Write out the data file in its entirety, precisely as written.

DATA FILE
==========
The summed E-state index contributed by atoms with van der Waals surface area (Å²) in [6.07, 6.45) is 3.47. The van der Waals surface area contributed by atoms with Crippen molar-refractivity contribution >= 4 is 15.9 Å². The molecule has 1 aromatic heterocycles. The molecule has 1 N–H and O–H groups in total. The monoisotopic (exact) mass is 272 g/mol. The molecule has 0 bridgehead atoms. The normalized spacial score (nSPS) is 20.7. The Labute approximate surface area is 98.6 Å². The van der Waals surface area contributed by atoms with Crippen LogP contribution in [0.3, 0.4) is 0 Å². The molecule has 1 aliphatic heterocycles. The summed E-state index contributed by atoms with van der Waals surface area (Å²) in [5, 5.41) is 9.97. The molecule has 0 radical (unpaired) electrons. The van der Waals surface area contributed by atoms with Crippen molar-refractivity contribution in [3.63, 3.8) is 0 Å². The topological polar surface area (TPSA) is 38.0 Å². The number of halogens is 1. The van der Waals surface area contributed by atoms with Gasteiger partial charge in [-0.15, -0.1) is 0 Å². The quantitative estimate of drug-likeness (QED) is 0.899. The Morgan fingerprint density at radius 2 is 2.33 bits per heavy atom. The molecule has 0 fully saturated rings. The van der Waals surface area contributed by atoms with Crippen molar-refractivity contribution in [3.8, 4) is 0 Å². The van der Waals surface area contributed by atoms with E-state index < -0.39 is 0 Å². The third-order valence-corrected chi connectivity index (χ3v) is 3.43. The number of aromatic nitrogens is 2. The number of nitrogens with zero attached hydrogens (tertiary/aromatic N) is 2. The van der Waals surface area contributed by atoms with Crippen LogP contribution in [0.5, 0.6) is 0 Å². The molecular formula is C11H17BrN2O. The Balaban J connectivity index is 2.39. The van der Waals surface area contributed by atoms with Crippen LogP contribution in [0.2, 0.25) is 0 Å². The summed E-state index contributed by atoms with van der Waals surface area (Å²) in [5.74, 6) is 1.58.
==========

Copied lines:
The summed E-state index contributed by atoms with van der Waals surface area (Å²) in [6.07, 6.45) is 3.47. The van der Waals surface area contributed by atoms with Crippen molar-refractivity contribution >= 4 is 15.9 Å². The molecule has 1 aromatic heterocycles. The molecule has 1 N–H and O–H groups in total. The monoisotopic (exact) mass is 272 g/mol. The molecule has 0 bridgehead atoms. The normalized spacial score (nSPS) is 20.7. The Labute approximate surface area is 98.6 Å². The van der Waals surface area contributed by atoms with Crippen LogP contribution in [0.3, 0.4) is 0 Å². The molecule has 1 aliphatic heterocycles. The summed E-state index contributed by atoms with van der Waals surface area (Å²) in [5, 5.41) is 9.97. The molecule has 0 radical (unpaired) electrons. The van der Waals surface area contributed by atoms with Crippen molar-refractivity contribution in [3.63, 3.8) is 0 Å². The topological polar surface area (TPSA) is 38.0 Å². The number of halogens is 1. The van der Waals surface area contributed by atoms with Gasteiger partial charge in [-0.15, -0.1) is 0 Å². The quantitative estimate of drug-likeness (QED) is 0.899. The Morgan fingerprint density at radius 2 is 2.33 bits per heavy atom. The molecule has 0 fully saturated rings. The van der Waals surface area contributed by atoms with Crippen molar-refractivity contribution in [3.8, 4) is 0 Å². The van der Waals surface area contributed by atoms with E-state index < -0.39 is 0 Å². The third-order valence-corrected chi connectivity index (χ3v) is 3.43. The number of aromatic nitrogens is 2. The number of nitrogens with zero attached hydrogens (tertiary/aromatic N) is 2. The van der Waals surface area contributed by atoms with Crippen LogP contribution in [0.5, 0.6) is 0 Å². The molecular formula is C11H17BrN2O. The Balaban J connectivity index is 2.39. The van der Waals surface area contributed by atoms with Crippen LogP contribution in [0.2, 0.25) is 0 Å². The summed E-state index contributed by atoms with van der Waals surface area (Å²) in [5.74, 6) is 1.58.